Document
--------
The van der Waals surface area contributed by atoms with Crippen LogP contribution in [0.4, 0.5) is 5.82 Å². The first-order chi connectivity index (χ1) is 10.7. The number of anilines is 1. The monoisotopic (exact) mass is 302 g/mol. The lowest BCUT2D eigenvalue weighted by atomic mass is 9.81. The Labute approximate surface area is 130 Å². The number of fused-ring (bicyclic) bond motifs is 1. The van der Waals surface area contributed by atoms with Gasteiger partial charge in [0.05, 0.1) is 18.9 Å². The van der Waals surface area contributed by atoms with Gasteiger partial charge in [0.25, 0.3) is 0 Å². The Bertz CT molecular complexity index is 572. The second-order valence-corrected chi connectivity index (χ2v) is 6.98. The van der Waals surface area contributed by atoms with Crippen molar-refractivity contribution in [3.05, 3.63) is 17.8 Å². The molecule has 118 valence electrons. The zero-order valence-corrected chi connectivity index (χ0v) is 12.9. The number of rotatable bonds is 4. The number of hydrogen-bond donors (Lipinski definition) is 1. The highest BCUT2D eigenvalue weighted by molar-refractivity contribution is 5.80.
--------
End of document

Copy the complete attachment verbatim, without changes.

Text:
The van der Waals surface area contributed by atoms with Crippen LogP contribution in [0.4, 0.5) is 5.82 Å². The first-order chi connectivity index (χ1) is 10.7. The number of anilines is 1. The monoisotopic (exact) mass is 302 g/mol. The lowest BCUT2D eigenvalue weighted by atomic mass is 9.81. The Labute approximate surface area is 130 Å². The number of fused-ring (bicyclic) bond motifs is 1. The van der Waals surface area contributed by atoms with Gasteiger partial charge in [0.05, 0.1) is 18.9 Å². The van der Waals surface area contributed by atoms with Gasteiger partial charge in [0.25, 0.3) is 0 Å². The Bertz CT molecular complexity index is 572. The second-order valence-corrected chi connectivity index (χ2v) is 6.98. The van der Waals surface area contributed by atoms with Crippen molar-refractivity contribution in [3.05, 3.63) is 17.8 Å². The molecule has 118 valence electrons. The zero-order valence-corrected chi connectivity index (χ0v) is 12.9. The number of rotatable bonds is 4. The number of hydrogen-bond donors (Lipinski definition) is 1. The highest BCUT2D eigenvalue weighted by molar-refractivity contribution is 5.80.